The Yugoslav Banat 1941 Cover Image
  • Price 5.00 €

Југословенски Банат 1941. године
The Yugoslav Banat 1941

Author(s): Zoran Janjetović
Subject(s): Civil Society, Military history, Political history, WW II and following years (1940 - 1949), Peace and Conflict Studies
Published by: Institut za noviju istoriju Srbije
Keywords: the Banat; occupation; Volksdeutsche; Hungarians; Germans; resistance movement; Jews;
Summary/Abstract: The Banat was a historical province with mixed population of the Serbs, Germans, Hungarians, Romanians, Slovaks and others. It was divided between Yugoslavia, Romania and Hungary in 1918. The reasons that made its division difficult persisted until 1941 and made the situation more complicated. The German minority that fell under Nazi influence during the 1930s sided with Germany on occasion of the attack of Axis powers in April 1941. Its para-military groups aided the aggressors. The stance of the Hungarians was similar. Hitler promised the Banat to Hungary but it remained part of the occupied Serbia because of Romania’s protests. The power in the province was in the hands of the Volksdeutsche who secured the privileged status. The Hungarians couldn’t influence the government much, and other nationalities even less. The main losers in the new situation were the Jews who were subject to various forms of maltreatement until August 1941 when they were shipped off to Belgrade. There they were gradually killed off by spring 1942, whereas their property was taken over by the Germans and to a smaller extent by the Hungarians. The Serbs were also discriminated against. Their revolt was led by the Communist Party of Yugoslavia, but due to its numerical weakness, unpreparedeness and lack of experience the actions of the resistance movement couldn’t cause much damage to the occupiers. By fall 1941 it was all but wiped out.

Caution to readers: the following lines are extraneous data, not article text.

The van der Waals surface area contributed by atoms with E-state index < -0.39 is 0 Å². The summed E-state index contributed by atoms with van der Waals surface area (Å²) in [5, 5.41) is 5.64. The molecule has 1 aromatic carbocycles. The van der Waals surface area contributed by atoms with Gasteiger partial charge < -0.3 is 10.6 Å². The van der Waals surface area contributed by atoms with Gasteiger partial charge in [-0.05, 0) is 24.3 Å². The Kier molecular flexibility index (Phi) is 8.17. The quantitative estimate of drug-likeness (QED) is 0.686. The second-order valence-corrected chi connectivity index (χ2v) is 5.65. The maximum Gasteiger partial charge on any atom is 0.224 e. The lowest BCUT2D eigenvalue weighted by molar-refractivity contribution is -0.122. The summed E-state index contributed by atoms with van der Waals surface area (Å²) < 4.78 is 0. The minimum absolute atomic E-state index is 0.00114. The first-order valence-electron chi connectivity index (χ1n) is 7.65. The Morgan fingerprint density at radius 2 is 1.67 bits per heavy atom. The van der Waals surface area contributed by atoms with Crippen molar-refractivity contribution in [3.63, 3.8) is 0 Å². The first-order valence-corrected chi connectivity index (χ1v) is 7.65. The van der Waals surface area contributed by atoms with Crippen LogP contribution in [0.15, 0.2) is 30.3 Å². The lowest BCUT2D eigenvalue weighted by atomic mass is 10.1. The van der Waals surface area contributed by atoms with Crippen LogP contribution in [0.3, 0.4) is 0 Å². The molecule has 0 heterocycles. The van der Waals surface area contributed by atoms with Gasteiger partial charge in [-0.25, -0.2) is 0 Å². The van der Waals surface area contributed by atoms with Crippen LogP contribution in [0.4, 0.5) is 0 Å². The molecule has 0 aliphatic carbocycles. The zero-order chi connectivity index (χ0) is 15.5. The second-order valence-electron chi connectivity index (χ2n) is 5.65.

• Page Range: 291-317
  • Page Count: 27
  • Publication Year: 2014
  • Language: Serbian